“Envision, design and build a peaceful future together.” With these words, French Ambassador to Canada Kareen Rispal opened this past November 7 a discussion between Jérôme Ferrari and Yves Gingras on the following question: Is science conducive to peace?

This conference, hosted by the Office of Cultural Affairs at the French Embassy, the Canadian War Museum, Lycée Claudel and the Philosophy Department at the University of Ottawa, as part of the commemorative week of the 11 November 1918 armistice.

Mr. Ferrari, author, recipient of the 2012 prix Goncourt and philosophy professor, and Mr. Gingras, professor of the history and sociology of science at UQAM and Chair of research for Canada in the history and sociology of science were guest speakers. They argued that, while scientific advancements have contributed to the escalation of violence in some conflicts, the important contributions of scientific research, and the sharing of its results with the rest of the world, can contribute to the prevention and resolution of conflict.

Following the lively exchange led by Hugues Baudouin-Dumouchel, questions from the audience were taken. Among the 200 people who attended, nearly 130 were students from Lycée Claudel.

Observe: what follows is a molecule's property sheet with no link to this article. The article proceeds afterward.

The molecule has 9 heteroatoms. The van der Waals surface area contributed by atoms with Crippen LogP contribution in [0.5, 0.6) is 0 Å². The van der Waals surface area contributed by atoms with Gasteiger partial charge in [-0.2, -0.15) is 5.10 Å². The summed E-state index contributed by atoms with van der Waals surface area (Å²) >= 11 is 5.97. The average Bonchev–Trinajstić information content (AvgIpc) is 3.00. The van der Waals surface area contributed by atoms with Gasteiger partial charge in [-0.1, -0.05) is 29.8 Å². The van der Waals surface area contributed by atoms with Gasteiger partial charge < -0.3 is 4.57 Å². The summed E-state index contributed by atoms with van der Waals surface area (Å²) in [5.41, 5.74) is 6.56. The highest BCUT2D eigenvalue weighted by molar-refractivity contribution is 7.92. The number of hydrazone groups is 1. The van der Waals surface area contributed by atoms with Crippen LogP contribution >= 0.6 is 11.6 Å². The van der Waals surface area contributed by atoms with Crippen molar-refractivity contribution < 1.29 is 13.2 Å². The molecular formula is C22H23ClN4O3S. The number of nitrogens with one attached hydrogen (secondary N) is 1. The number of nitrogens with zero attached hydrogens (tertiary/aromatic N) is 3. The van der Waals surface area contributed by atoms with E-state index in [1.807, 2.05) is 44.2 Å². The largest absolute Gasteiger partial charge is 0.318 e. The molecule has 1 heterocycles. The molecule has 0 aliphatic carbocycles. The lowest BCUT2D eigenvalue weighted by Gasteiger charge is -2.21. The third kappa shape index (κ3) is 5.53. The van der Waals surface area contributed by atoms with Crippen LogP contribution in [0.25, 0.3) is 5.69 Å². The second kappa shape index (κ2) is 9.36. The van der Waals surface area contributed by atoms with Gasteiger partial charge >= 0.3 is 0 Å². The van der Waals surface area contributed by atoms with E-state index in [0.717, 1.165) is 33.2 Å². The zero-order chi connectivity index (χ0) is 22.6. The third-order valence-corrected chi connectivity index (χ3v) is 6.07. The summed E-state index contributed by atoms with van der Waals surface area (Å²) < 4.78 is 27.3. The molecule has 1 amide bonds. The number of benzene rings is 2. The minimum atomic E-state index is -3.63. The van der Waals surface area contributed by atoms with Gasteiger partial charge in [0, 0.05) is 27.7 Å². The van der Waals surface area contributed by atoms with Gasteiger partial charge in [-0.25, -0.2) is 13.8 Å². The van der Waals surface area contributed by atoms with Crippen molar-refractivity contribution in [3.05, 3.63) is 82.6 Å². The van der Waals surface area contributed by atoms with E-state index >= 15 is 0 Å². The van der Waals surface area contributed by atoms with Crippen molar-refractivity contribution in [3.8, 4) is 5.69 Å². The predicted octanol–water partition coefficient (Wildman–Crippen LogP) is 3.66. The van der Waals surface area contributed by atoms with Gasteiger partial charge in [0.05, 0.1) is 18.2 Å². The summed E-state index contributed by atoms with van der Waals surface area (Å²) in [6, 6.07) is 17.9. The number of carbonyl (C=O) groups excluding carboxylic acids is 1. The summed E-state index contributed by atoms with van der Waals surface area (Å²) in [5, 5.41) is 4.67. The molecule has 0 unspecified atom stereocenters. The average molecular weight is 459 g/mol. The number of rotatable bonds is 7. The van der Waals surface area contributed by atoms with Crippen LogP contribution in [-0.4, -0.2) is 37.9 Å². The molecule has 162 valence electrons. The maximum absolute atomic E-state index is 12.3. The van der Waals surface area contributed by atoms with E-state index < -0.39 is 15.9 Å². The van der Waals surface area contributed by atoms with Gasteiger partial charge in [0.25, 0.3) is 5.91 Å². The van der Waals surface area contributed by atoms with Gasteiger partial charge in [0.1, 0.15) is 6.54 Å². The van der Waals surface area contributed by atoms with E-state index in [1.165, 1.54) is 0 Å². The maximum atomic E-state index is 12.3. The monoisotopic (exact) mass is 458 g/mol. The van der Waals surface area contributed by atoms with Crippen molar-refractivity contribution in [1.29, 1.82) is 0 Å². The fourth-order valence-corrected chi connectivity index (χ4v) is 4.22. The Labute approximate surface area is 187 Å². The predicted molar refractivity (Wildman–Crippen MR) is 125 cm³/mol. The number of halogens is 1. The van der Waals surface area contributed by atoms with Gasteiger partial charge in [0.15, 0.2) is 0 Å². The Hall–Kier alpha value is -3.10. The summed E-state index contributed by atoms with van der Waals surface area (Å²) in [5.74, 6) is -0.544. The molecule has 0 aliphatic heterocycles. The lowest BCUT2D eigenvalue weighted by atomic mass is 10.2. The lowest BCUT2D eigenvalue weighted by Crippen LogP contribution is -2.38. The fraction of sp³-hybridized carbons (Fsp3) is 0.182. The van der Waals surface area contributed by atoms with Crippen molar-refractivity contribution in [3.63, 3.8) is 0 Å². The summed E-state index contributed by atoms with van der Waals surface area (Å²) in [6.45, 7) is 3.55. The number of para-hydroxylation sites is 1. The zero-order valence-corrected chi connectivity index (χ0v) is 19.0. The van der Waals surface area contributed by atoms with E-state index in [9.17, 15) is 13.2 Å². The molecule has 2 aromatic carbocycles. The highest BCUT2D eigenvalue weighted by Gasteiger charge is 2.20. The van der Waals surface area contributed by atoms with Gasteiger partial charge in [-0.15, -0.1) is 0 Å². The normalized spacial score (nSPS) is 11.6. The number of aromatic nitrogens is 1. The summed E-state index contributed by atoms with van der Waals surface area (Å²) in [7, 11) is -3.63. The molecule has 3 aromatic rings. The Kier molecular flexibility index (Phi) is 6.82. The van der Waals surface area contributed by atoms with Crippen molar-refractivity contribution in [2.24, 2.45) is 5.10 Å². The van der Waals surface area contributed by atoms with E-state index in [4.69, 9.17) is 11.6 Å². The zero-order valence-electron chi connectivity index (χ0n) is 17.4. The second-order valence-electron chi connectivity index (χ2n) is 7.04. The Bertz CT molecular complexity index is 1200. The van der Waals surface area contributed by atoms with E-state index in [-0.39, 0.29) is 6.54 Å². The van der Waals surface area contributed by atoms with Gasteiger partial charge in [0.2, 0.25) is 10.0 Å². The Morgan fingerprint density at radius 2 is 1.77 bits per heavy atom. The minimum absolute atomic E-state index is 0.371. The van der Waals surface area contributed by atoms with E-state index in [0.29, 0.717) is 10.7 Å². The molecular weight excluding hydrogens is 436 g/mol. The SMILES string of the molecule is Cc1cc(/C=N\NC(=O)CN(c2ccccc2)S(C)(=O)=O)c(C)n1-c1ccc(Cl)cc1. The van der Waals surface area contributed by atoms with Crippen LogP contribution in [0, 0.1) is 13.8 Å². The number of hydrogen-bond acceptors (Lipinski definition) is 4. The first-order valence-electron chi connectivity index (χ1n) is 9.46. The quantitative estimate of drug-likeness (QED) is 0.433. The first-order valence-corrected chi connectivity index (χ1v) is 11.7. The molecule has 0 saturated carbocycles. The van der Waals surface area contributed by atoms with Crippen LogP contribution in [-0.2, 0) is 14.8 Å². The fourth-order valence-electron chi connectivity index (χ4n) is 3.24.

Jérôme Ferrari

Born in Paris in 1968, Ferrari taught for four years at the Lycée international in Algiers. Since 2007, he has lived and taught in Corsica. His book, Le Sermon sur la chute de Rome, won the prix Goncourt in 2012.

He has also published several other novels, including: Dans le secret (2007), Balco Atlantico (2008), Un dieu un animal (2009), Où j’ai laissé mon âme (2010) and À son image (2018).


Yves Gingras

Yves Gingras is a professor in the history department of the Université du Québec à Montréal (UQAM). He is also the Canada Research Chair in the History and Sociology of Science and the scientific director of the Science and Technology Observatory at UQAM.

He has published several works, including: Histoire des sciences (Paris: Presses universitaires de France, 2018), Sociologie des sciences (Paris: Presses universitaires de France, 2e edition, 2017), L’impossible dialogue : sciences et religions (Montréal, Paris: Éditions Boréal et PUF, 2016) and Bibliometrics and Research Evaluation: Uses and Abuses (Boston: MIT Press, 2016). He also edited the collection Controverses : accords et désaccords en sciences humaines et sociales (Paris: CNRS Éditions, 2014).